Eco devo official optimistic about potential of region
A Kansas economic development expert last week challenged area officials to continue laying the groundwork to attract new businesses to Leavenworth County.
In a talk at Leavenworth Area Develop-ment's annual meeting, Steve Kelly said he believes Kansas -- and, in particular, northeast Kansas -- is crawling out of the post-Sept. 11 economic downturn.
"I think all signs point to some real positives," said Kelly, who is director of business development for the Kansas Department of Commerce.
And he believes that the state's recent funding of bioscience initiatives will pay dividends for this area. Leavenworth County's proximity to Kansas University, as well as the Kansas City metropolitan area, means the county is well-positioned to benefit by attracting firms and, perhaps, training institutions.
"We think we have a real opportunity to be a real leader in the biosciences area," Kelly said.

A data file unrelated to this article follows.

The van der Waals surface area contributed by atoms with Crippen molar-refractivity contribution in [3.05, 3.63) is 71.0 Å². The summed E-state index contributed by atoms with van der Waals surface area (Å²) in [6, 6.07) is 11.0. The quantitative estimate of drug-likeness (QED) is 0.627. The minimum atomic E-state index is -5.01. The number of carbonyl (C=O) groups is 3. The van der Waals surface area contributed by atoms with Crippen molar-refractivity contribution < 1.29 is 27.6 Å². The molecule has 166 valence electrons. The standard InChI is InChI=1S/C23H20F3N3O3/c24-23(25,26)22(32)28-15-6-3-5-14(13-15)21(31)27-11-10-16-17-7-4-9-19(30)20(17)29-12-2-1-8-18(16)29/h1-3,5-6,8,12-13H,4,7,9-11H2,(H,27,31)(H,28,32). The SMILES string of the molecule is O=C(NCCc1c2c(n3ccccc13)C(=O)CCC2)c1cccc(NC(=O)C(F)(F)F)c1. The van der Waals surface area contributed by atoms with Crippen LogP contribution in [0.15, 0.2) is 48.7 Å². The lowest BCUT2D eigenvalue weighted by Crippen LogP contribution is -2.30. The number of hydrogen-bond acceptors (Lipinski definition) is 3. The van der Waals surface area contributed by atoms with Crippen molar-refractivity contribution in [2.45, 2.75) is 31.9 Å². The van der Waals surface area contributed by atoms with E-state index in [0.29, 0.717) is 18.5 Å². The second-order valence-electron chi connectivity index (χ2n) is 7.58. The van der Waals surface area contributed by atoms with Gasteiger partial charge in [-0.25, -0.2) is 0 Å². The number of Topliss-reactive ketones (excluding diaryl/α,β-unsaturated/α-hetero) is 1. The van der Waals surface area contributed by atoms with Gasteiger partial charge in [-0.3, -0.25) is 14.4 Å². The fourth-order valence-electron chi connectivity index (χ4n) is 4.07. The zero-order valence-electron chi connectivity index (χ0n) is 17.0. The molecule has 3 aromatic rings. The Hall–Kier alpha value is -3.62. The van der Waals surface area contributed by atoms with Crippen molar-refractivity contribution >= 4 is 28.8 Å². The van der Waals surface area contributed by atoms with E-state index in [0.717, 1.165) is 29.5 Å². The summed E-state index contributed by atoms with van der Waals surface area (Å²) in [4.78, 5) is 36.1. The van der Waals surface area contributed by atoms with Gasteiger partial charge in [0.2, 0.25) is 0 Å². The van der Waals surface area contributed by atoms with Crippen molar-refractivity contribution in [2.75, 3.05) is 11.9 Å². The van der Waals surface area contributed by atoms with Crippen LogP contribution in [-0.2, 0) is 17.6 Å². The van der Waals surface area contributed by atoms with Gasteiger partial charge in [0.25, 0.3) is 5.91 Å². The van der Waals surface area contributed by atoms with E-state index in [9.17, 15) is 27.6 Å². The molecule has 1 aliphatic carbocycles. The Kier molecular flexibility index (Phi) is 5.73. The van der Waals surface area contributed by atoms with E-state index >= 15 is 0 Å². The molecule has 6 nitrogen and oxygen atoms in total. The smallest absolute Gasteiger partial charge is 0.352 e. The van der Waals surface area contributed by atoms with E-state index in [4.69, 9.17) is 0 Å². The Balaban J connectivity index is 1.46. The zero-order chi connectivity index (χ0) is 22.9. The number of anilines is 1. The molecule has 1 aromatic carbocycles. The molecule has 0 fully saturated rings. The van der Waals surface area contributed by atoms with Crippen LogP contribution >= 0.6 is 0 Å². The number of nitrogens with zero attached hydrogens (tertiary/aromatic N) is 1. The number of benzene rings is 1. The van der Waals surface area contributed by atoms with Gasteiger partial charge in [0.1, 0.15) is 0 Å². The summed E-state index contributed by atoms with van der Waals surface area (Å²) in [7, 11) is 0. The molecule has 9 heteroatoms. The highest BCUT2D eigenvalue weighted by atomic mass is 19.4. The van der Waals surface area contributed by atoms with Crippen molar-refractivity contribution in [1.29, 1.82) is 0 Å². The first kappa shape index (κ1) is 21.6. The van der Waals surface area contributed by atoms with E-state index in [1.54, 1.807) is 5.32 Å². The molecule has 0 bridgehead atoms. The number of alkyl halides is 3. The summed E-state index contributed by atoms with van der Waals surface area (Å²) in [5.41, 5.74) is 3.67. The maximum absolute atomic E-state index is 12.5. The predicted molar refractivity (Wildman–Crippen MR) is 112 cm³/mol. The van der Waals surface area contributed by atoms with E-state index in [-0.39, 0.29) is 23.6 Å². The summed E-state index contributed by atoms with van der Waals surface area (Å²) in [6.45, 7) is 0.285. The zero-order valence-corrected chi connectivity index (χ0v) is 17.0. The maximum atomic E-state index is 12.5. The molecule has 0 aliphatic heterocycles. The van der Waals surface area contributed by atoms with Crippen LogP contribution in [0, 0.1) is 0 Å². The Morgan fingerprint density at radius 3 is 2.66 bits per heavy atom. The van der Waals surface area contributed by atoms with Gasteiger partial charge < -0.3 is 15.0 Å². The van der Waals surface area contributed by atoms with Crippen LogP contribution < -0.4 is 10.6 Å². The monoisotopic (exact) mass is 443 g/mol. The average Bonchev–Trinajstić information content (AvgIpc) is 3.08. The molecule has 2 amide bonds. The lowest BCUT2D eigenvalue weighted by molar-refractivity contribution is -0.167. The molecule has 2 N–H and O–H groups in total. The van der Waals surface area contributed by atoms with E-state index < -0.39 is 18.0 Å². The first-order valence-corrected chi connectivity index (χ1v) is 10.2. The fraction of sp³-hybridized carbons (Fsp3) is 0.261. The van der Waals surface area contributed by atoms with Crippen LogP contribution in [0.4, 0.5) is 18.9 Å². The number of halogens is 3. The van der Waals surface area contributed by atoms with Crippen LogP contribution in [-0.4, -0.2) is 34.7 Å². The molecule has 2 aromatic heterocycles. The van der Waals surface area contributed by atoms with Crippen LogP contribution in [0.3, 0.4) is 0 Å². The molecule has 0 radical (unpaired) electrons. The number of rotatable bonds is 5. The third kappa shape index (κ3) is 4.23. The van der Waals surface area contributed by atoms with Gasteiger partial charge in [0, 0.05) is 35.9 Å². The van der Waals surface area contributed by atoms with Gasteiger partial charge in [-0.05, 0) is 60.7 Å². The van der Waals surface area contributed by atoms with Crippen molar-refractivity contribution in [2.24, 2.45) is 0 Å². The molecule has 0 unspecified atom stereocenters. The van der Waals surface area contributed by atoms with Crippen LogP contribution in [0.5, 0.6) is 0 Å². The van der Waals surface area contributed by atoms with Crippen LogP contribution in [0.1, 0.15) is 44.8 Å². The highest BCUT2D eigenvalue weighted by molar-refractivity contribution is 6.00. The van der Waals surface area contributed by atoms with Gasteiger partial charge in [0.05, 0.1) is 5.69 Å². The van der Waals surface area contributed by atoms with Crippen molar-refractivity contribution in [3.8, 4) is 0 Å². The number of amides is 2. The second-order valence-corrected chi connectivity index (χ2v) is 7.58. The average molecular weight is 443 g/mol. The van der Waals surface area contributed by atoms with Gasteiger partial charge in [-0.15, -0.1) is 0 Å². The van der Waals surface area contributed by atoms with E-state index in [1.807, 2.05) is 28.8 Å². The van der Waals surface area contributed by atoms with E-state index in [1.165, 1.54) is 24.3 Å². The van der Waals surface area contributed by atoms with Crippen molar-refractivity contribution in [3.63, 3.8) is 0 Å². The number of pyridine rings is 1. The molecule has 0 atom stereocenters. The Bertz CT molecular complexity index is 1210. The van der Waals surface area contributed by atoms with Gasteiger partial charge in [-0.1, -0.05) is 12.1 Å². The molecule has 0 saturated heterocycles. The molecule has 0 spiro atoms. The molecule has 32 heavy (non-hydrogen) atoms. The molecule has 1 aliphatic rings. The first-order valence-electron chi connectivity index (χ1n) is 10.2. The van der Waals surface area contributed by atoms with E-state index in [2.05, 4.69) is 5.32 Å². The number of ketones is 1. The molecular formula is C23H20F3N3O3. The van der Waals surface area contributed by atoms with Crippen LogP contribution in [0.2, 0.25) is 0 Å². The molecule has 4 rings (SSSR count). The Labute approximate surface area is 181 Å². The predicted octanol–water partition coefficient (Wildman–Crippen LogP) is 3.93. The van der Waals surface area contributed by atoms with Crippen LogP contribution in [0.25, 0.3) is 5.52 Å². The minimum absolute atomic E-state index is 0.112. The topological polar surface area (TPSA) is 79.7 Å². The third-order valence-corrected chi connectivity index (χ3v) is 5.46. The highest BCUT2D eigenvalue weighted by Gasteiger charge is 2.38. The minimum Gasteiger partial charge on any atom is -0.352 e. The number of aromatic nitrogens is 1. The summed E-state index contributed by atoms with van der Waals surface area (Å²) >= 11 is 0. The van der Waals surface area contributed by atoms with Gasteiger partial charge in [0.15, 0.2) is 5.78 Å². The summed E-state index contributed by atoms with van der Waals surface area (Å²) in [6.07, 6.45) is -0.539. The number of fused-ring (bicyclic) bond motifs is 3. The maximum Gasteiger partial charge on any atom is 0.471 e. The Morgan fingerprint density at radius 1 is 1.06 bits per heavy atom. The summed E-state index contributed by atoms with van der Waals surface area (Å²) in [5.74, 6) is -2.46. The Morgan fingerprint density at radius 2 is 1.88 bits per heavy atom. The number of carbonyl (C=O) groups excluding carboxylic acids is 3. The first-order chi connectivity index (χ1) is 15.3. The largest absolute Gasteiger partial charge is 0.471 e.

Meanwhile, state officials continue to play up the benefits of locating in Kansas as they court businesses of all types. And he challenged members of LAD -- the county's economic development group -- to be prepared and focused.
"I think the region has to come together and decide what they want to be when they grow up," Kelly said.
Among the ways to set this area apart from all others that are competing for businesses, Kelly said, is to offer a strong labor pool, training for employees, tax incentives and other cost reductions.
And organizations such as LAD must be aggressive and must offer the best customer service possible to companies that those organizations are courting.
"In a tight race, that kind of differentiation may win you the prize," Kelly said.
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